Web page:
CHAPTER XXVII. THE DYING KING
Die in terror of thy guiltiness,
Dream on, dream on of bloody deeds and death,
Fainting, despair, despairing yield thy breath
KING RICHARD III.
A few days later, when Berenger had sent out Philip, under the keeping of the secretaries, to see the Queen-mother represent Royalty in one of the grand processions of Rogation-tide, the gentle knock came to his door that always announced the arrival of his good surgeon.
‘You look stronger, M. le Baron; have you yet left your room?’
‘I have walked round the gallery above the hall,’ said Berenger. ‘I have not gone down-stairs; that is for to-morrow.’
’What would M. le Baron say if his chirurgeon took him not merely down-stairs, but up on flight at the Louvre?’
‘Ha!’ cried Berenger; ‘to the King?’
’It is well-nigh the last chance, Monsieur; the Queen-mother and all her suite are occupied with services and sermons this week; and next week private access to the King will be far more difficult. I have waited as long as I could that you might gain strength to support the fatigue.’
‘Hope cancels fatigue,’ said Berenger, already at the other end of the room searching for his long-disused cloak, sword, gloves, hat, and mask.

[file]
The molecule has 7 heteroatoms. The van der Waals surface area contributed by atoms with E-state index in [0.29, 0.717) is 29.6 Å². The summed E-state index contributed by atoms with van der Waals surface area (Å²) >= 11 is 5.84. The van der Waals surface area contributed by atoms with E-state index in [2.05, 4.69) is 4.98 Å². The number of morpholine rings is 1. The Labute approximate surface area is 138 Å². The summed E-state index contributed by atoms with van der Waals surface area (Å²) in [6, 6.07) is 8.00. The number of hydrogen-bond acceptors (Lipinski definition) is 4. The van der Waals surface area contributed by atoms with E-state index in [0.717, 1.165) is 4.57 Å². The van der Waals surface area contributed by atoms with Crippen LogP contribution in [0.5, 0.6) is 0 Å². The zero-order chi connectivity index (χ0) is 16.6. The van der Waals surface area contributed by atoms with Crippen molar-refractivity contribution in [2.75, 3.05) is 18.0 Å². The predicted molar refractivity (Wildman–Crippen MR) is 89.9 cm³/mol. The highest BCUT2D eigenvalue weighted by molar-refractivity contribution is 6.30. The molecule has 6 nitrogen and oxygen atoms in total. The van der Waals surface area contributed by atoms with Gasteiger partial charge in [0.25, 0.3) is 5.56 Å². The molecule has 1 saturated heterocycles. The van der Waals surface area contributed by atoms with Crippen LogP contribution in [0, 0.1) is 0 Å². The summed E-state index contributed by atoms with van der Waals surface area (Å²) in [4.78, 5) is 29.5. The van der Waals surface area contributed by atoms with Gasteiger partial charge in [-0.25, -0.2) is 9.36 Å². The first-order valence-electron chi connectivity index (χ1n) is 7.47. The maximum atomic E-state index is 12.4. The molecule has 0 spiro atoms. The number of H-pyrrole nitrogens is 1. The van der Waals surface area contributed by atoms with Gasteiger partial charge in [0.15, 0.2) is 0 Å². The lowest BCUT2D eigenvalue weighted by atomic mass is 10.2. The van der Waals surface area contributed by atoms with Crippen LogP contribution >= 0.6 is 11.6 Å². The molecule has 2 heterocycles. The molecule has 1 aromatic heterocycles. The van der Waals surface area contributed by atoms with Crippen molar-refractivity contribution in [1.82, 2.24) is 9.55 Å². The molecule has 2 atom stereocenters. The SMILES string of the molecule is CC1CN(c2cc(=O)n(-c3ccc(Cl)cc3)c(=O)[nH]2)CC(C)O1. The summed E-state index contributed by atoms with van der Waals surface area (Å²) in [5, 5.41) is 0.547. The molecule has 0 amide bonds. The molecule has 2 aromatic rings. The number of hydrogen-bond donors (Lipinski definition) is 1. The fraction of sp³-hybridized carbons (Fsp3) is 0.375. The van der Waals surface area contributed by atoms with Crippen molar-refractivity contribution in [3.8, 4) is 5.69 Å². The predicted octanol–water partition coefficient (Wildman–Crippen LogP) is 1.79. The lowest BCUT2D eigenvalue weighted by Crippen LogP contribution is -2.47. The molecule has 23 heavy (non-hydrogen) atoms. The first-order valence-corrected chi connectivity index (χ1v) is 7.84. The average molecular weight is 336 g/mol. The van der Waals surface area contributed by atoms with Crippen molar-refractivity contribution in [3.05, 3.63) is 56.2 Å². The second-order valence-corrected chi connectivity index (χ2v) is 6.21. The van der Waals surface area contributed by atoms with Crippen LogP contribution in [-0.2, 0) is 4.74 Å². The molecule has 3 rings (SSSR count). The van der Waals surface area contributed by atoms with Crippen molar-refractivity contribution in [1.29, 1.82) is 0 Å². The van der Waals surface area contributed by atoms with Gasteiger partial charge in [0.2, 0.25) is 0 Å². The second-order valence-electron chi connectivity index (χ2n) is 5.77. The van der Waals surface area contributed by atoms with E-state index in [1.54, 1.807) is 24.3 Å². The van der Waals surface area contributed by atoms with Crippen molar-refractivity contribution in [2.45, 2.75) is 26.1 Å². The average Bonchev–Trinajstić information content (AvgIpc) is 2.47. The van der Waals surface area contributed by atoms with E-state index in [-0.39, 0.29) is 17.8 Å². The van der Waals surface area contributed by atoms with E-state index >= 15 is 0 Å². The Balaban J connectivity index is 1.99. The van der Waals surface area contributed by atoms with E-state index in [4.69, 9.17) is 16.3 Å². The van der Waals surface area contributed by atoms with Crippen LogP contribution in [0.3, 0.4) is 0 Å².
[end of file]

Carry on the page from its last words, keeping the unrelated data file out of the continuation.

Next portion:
‘Not the sword,’ said Pare, ’so please you. M. le Baron must condescend to obtain entrance as my assistant—the plain black doublet—yes, that is admirable; but I did not know that Monsieur was so tall,’ he added, in some consternation, as, for the first time, he saw his patient standing up at his full height—unusual even in England, and more so in France. Indeed, Berenger had grown during his year of illness, and being, of course, extremely thin, looked all the taller, so as to be a very inconvenient subject to smuggle into to palace unobserved.
However, Ambroise had made up his mind to the risk, and merely assisted Berenger in assuming his few equipments, then gave him his arm to go down the stairs. Meeting Guibert on the way, Berenger left word with him that he was going out to take the air with Maitre Pare; and on the man’s offering to attend him, refused the proposal.
Pare carriage waited in the court, and Berenger, seated in its depths, rolled unseen through the streets, till he found himself at the little postern of the Louvre, the very door whence he was to have led off his poor Eustacie. Here Ambroise made him take off his small black mask, in spite of all danger of his scars being remarked, since masks were not etiquette in the palace, and, putting into his arms a small brass-bound case of instruments, asked his pardon for preceding him, and alighted from the carriage.